Migrants on death voyage which claimed 65 lives ‘paid £7,000 to smugglers’

Italian costguard at the scene on a beach in Calabria.  (AFP via Getty Images)
Italian costguard at the scene on a beach in Calabria. (AFP via Getty Images)

The death toll from Italy’s latest migration tragedy to 65 as prosecutors identified suspected smugglers who allegedly charged 8,000 euros (just over £7,000) for each person making the boat journey from Turkey to Italy.

Desperate relatives and friends are in the Calabrian city of Crotone in hope of finding their loved ones, some of whom originally came from Afghanistan.

At least 65 people, including 14 minors, died when their overcrowded wooden boat slammed into shoals 100 meters (yards) off the shore of Cutro and broke apart early Sunday in rough seas.

Eighty people survived, but many more are feared dead since survivors indicated the boat had carried about 170 people when it set off last week from Izmir, Turkey.

Aladdin Mohibzada, who drove from Germany to the makeshift morgue where the bodies are being held, said: “I am looking for my aunt and her three children.”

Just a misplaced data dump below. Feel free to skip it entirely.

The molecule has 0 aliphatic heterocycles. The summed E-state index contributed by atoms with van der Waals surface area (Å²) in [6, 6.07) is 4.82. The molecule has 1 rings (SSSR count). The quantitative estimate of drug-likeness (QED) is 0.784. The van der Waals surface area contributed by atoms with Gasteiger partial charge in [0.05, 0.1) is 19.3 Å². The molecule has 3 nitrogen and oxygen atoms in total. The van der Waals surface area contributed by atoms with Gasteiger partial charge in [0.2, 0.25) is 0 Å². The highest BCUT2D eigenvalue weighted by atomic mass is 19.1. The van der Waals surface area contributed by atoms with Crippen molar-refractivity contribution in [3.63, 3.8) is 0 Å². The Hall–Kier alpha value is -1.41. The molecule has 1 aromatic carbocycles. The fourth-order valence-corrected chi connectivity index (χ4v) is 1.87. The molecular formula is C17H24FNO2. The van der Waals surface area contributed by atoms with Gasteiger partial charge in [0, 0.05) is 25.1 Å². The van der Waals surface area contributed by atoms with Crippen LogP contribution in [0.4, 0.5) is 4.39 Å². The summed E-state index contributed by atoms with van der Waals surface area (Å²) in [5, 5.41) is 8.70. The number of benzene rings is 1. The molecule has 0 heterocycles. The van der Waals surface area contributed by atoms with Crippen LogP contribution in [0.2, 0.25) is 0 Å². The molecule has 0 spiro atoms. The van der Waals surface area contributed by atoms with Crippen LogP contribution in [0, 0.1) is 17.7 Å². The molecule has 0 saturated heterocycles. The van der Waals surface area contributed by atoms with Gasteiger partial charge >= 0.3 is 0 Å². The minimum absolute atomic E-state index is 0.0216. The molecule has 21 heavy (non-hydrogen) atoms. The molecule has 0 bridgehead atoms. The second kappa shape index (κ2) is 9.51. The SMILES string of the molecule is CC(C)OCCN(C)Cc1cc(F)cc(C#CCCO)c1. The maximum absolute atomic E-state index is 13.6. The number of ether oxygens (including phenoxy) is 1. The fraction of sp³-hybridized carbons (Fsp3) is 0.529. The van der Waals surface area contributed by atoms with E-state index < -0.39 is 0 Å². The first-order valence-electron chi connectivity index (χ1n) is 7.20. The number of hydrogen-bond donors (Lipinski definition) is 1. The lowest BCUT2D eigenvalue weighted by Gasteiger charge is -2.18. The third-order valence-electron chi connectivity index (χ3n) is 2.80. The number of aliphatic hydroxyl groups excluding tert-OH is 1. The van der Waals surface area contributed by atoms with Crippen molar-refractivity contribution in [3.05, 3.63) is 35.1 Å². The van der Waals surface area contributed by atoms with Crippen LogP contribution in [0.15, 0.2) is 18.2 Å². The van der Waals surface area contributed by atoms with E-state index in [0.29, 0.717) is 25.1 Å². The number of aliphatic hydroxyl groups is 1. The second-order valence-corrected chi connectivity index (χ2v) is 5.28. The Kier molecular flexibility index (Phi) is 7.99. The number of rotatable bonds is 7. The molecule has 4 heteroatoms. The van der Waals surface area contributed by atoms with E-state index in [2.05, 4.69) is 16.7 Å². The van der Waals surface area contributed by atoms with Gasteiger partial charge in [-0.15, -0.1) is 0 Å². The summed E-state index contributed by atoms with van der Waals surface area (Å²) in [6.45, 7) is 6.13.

He said he had ascertained that his aunt and two of the children died, but that a 5-year-old survived and was being sheltered in a center for minors.

“We are looking into possibilities to send (the bodies) to Afghanistan, the bodies that are here,” he told The Associated Press outside the morgue.

But he complained about a lack of information as authorities scrambled to cope with the disaster. “We are helpless here. We don’t know what we should do.”

Aid groups at the scene have said many of the passengers hailed from Afghanistan, including entire families, as well as from Pakistan, Syria and Iraq. Rescue teams pulled two bodies from the sea on Tuesday, bringing the toll to 65, police said.

Italalian Premier Giorgia Meloni sent a letter to European leaders demanding quick action on the continent’s longstanding migration problem, insisting that migrants must be stopped from risking their lives on dangerous sea crossings.

She told Italian television brodcaster RAI Uno: “The point is, the more people who set off, the more people risk dying.”

Crotone prosecutor Giuseppe Capoccia confirmed investigators had identified three suspected smugglers, a Turk and two Pakistani nationals. A second Turk is believed to have escaped or died in the wreck.

Italy’s border police said in a statement that organizers of the crossing charged 8,000 euros (around $8,500) each for the “voyage of death.

Piantedosi told a parliamentary committee that the ship ran aground and broke apart at around 5 a.m. Sunday.

“There was no delay,” Piantedosi told Corriere della Sera. “Everything possible was done in absolutely prohibitive sea conditions.”